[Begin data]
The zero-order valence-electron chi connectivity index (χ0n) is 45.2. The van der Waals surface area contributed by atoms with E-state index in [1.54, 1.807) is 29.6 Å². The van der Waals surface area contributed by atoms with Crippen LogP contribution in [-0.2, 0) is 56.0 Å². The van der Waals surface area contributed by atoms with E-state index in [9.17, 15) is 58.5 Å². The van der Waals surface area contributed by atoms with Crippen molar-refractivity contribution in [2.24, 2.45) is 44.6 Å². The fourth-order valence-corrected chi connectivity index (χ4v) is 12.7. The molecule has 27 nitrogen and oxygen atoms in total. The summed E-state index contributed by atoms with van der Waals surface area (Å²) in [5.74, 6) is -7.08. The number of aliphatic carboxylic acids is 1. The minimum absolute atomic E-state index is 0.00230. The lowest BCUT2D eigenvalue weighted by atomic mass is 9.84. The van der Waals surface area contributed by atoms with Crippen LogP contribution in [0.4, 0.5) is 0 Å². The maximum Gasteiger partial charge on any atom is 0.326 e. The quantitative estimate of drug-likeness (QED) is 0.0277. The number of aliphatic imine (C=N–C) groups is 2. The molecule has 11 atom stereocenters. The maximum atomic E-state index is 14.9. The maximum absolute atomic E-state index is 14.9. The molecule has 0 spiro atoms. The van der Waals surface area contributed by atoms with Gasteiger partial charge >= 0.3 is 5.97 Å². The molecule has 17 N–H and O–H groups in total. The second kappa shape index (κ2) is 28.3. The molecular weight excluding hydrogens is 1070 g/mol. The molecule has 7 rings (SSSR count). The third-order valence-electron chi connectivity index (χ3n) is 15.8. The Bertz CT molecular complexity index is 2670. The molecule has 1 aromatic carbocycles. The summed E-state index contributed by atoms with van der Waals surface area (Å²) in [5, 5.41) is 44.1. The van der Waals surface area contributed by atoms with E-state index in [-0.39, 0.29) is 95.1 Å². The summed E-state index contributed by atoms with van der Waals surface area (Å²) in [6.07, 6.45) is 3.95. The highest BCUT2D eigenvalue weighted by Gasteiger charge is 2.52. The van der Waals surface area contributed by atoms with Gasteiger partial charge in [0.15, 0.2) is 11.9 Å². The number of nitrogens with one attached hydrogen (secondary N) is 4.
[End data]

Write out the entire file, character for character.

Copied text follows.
The zero-order valence-electron chi connectivity index (χ0n) is 45.2. The van der Waals surface area contributed by atoms with E-state index in [1.54, 1.807) is 29.6 Å². The van der Waals surface area contributed by atoms with Crippen LogP contribution in [-0.2, 0) is 56.0 Å². The van der Waals surface area contributed by atoms with E-state index in [9.17, 15) is 58.5 Å². The van der Waals surface area contributed by atoms with Crippen molar-refractivity contribution in [2.24, 2.45) is 44.6 Å². The fourth-order valence-corrected chi connectivity index (χ4v) is 12.7. The molecule has 27 nitrogen and oxygen atoms in total. The summed E-state index contributed by atoms with van der Waals surface area (Å²) in [5.74, 6) is -7.08. The number of aliphatic carboxylic acids is 1. The minimum absolute atomic E-state index is 0.00230. The lowest BCUT2D eigenvalue weighted by atomic mass is 9.84. The van der Waals surface area contributed by atoms with Crippen LogP contribution in [0.4, 0.5) is 0 Å². The maximum Gasteiger partial charge on any atom is 0.326 e. The quantitative estimate of drug-likeness (QED) is 0.0277. The number of aliphatic imine (C=N–C) groups is 2. The molecule has 11 atom stereocenters. The maximum atomic E-state index is 14.9. The maximum absolute atomic E-state index is 14.9. The molecule has 0 spiro atoms. The van der Waals surface area contributed by atoms with Gasteiger partial charge >= 0.3 is 5.97 Å². The molecule has 17 N–H and O–H groups in total. The second kappa shape index (κ2) is 28.3. The molecular weight excluding hydrogens is 1070 g/mol. The molecule has 7 rings (SSSR count). The third-order valence-electron chi connectivity index (χ3n) is 15.8. The Bertz CT molecular complexity index is 2670. The molecule has 1 aromatic carbocycles. The summed E-state index contributed by atoms with van der Waals surface area (Å²) in [5, 5.41) is 44.1. The van der Waals surface area contributed by atoms with E-state index in [-0.39, 0.29) is 95.1 Å². The summed E-state index contributed by atoms with van der Waals surface area (Å²) in [6.07, 6.45) is 3.95. The highest BCUT2D eigenvalue weighted by Gasteiger charge is 2.52. The van der Waals surface area contributed by atoms with Gasteiger partial charge in [0.15, 0.2) is 11.9 Å². The number of nitrogens with one attached hydrogen (secondary N) is 4.